Looking businesslike in a suit and tie, his bald head sweating under the Alabama sun, Katzenbach walked up to the school's entrance and handed Wallace, who stood in the shade, a presidential proclamation saying he must obey the law. The nation watched on television, including a nervous Robert Kennedy at his office in Washington.

It was a historic confrontation, but resolved in advance. President Kennedy had federalized the Alabama National Guard and ordered some of its units to the university campus. An agreement was then reached between the White House and Wallace's aides, and Malone and Hood enrolled at the school after Wallace read a proclamation to Katzenbach and left.

A few months after the face-off in Alabama, Katzenbach again stepped up, in the days following Kennedy's assassination. On Nov. 25, three days after the slaying, Katzenbach sent a memo to Johnson aide Bill Moyers urging that results of the FBI's investigat ion be made public to combat any notion that Lee Harvey Oswald had not acted alone.

"The public must be satisfied that Oswald was the assassin; that he did not have confederates who are still at large," Katzenbach wrote.

"Speculation about Oswald's motivation ought to be cut off, and we should have some basis for rebutting thought that this was a Communist conspiracy or (as the Iron Curtain press is saying) a right-wing conspiracy to blame it on the communists," he wrote in the memo, one of thousands of files released in 1994 by the National Archives

"Unfortunately, the facts on Oswald seem about too pat, too obvious (Marxist, Cuba, Russian wife, etc.)," he wrote. "The Dallas police have put out statements on the Communist conspiracy theory, and it was they who were in charge when he was shot and thus silenced."

Four days after the memo, Johnson appointed some of the nation's most prominent figures to the Warren Commission, which ultimately concluded t hat Oswald acted alone, a theory still disputed. Skeptics and conspiracy theorists have often cited Katzenbach's memo as a sign of a government cover-up.

In February 1965, Johnson picked Katzenbach as his attorney general, but he held the post for less than two years, feuding with FBI Director J. Edgar Hoover and others before stepping down in October 1966. A short time later, he was named an undersecretary of state, a post he held for the remainder of the Johnson administration and which led to an unhappy entanglement with the Vietnam War.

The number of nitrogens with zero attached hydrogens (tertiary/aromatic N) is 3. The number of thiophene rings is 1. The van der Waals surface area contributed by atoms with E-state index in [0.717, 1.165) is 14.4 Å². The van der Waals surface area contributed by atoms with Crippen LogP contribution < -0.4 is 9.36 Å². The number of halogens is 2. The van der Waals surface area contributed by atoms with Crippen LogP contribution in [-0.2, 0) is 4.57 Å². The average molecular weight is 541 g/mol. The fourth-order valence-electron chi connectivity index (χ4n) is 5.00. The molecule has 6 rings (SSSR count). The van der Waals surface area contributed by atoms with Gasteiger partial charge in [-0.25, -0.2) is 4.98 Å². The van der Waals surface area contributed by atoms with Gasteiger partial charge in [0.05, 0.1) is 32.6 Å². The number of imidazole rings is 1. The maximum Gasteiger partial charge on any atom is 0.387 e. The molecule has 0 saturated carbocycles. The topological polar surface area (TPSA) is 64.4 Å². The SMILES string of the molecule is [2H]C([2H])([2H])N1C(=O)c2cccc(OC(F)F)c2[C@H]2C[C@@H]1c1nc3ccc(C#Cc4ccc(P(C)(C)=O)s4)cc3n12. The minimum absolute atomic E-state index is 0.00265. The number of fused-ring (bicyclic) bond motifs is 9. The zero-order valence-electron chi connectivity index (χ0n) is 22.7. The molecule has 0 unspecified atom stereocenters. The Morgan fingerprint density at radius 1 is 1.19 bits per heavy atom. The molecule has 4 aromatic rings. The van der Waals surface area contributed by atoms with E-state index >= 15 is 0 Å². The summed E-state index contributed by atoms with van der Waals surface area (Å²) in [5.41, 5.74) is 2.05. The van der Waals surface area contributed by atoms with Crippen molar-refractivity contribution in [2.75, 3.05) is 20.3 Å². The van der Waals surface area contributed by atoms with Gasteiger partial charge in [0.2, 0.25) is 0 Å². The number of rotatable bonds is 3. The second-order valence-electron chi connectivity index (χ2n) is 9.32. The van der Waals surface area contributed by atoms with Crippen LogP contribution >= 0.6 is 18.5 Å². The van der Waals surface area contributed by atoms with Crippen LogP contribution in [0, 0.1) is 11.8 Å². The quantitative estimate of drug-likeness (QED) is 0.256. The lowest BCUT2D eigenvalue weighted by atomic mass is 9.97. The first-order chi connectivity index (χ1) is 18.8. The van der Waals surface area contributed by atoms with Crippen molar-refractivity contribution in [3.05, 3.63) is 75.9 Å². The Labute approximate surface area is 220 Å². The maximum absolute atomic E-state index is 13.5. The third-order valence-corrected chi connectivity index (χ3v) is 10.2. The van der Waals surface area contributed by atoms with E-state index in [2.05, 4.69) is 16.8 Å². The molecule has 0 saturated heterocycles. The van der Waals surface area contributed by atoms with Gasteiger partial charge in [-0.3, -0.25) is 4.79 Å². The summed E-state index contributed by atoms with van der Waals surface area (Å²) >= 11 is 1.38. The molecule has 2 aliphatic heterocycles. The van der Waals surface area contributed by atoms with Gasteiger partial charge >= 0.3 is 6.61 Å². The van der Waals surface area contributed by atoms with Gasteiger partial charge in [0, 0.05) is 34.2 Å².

In testimony before the Senate's Foreign Relations Committee in 1967, Katzenbach made a controversial defense of the war's legality, citing the 1964 Gulf of Tonkin resolution, which allowed the U.S. to repel attacks and prevent further aggression. The committee's chairman, Sen. J. William Fulbright, had disputed that the Tonkin resolution - passed before the U.S. had sent ground troops to Vietnam - was a formal declaration of w ar.

"What could a declaration of war have done that would have given the President clearer authority?" Katzenbach responded. "It would not, I think, reflect correctly the very limited objectives of the United States with respect to Vietnam to use an outmoded phraseology, to declare war."

Katzenbach believed his testimony was accurate, but acknowledged its unpopularity. Philip Roth and Jules Feiffer were among the artists who took out a full-page newspaper ad condemning his remarks. Sen. Eugene McCarthy of Minnesota would cite Katzenbach as a reason for running for president in 1968 as an anti-war candidate, a decision that helped convince Johnson not to seek a second term.

Feiffer, in his memoir "Backing Into Forward," remembered speaking with Katzenbach at a party thrown by author William Styron and being assured that he was against the war and trying to end it.

"I happened to turn on the TV one morning, no more than a week after meeting Nick," Feiffe r wrote, "and - my God! - there he was, standing before Senator William Fulbright's Senate Foreign Relations Committee, raising his hand to take the oath. My new pal, Nicholas deB. Katzenbach, testifying nauseatingly in support of the Tonkin Gulf Resolution, which gave total war powers to the administration, a full-scale endorsement of open-ended escalation. Say it ain't so, Nick!"